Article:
You just never know what you’re going to find in our company kitchen. As you might imagine, a company that publishes books about planting, growing, and cooking attracts employees who are interested in food. And not just organic, whole wheat, locally grown food, either, though of course we are all over that angle. We have several serious gardeners who routinely share their crop surpluses — I’ve taken home cucumbers, squash, kale, lettuce, garlic, and even tomato seedlings and potted herbs. Ilona, our image coordinator, takes orders and makes weekly egg runs to a local farmer, bringing back dozens of gorgeous multihued eggs. Any week now, a couple of editors who live near an organic farm will start supplying us with early greens and fresh yogurt.
In addition to doing some grocery shopping at work, we often find pies, bread, and other goodies on the table. This is a boon for people like me who frequently don’t eat breakfast until they get to work. Give me cherry pie or zucchini bread over a dull old bagel any day! One day a whole array of beautiful breads appeared, the result of a weekend of experimentation by Dan, a book designer with a serious baking habit. People around here are always discussing sources of humanely raised meat, artisanal cheeses, and the best baked goods in the area.
Which brings me to the Great Donut Smackdown, the result of some heated words about cider donuts, a topic not to be trifled with in this part of the world. The upshot was that several dozen of both types (plain and cinnamon-sugar) were ordered from the two largest purveyors, one in nearby Lanesborough and the other in Pownal, Vermont, and brought in by people whose commutes take them roughly through those vicinities. When they finally arrived, the kitchen was full of people eager to determine once and for all if the Apple Barn makes better donuts than Lakeview Orchards.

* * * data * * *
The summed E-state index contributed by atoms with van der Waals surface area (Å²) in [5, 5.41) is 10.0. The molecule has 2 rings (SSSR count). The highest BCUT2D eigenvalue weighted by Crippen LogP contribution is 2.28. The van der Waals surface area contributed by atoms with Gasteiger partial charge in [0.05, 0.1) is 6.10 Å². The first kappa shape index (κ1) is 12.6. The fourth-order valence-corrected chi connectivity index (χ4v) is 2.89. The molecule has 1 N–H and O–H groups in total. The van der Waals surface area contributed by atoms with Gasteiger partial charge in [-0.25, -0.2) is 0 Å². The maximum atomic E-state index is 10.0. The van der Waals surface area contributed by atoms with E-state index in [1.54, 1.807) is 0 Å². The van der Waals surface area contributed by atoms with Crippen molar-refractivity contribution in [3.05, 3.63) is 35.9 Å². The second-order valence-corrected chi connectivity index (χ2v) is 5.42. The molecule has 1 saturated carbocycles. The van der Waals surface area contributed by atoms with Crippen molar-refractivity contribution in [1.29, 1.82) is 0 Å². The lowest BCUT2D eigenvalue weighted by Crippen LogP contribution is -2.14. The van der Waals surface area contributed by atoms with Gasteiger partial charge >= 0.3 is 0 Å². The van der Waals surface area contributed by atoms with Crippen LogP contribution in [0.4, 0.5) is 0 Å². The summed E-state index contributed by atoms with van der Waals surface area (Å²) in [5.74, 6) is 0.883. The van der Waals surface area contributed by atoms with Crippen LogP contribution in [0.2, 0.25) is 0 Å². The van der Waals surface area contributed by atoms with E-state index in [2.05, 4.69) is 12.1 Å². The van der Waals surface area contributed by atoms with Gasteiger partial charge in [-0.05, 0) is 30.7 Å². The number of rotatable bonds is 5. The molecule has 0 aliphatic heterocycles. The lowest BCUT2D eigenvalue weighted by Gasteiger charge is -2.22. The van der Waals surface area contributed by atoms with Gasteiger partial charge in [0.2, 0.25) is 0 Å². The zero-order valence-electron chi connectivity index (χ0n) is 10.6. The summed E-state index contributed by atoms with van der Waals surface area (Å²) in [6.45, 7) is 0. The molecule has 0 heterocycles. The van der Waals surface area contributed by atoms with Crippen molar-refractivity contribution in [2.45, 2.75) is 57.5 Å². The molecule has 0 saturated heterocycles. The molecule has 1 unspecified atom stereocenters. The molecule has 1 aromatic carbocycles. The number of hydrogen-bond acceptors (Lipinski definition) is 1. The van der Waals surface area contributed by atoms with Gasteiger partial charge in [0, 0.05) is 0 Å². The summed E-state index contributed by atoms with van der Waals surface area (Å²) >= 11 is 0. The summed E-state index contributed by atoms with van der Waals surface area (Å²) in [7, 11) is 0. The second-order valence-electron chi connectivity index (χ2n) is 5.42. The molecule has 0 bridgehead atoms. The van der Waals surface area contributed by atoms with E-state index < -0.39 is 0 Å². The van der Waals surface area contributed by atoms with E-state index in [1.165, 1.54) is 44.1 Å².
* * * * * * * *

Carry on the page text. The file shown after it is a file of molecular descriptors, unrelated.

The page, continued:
Checklists were set up to track preferences and comments. The donuts were noticeably different, and the debate was fierce, but in the end Lakeview’s smaller and fluffier version with crispy edges triumphed over the Apple Barn’s large, cakelike model. The leftovers lingered long enough for an afternoon retasting to change some people’s minds, but by the end of the day, not a crumb was left.
Occasionally, a food bonanza appears after a photo shoot, as with the bowls of dried fruit and nuts that graced the pages of Raw Food by Stephanie Tourles. Not nearly as healthful, but a banner day nonetheless, was the appearance of a cornucopia of M&Ms, Skittles, Starbursts, red and black licorice, and other goodies used for the Candy Construction Company shoot (that book is due out in August; it’s going to be so much fun!). Unfortunately, we never saw any of the fancy treats from Cookie Craft or Ghoulish Goodies, but we can always go home and make them ourselves — and then bring in a platterful to leave on the kitchen table.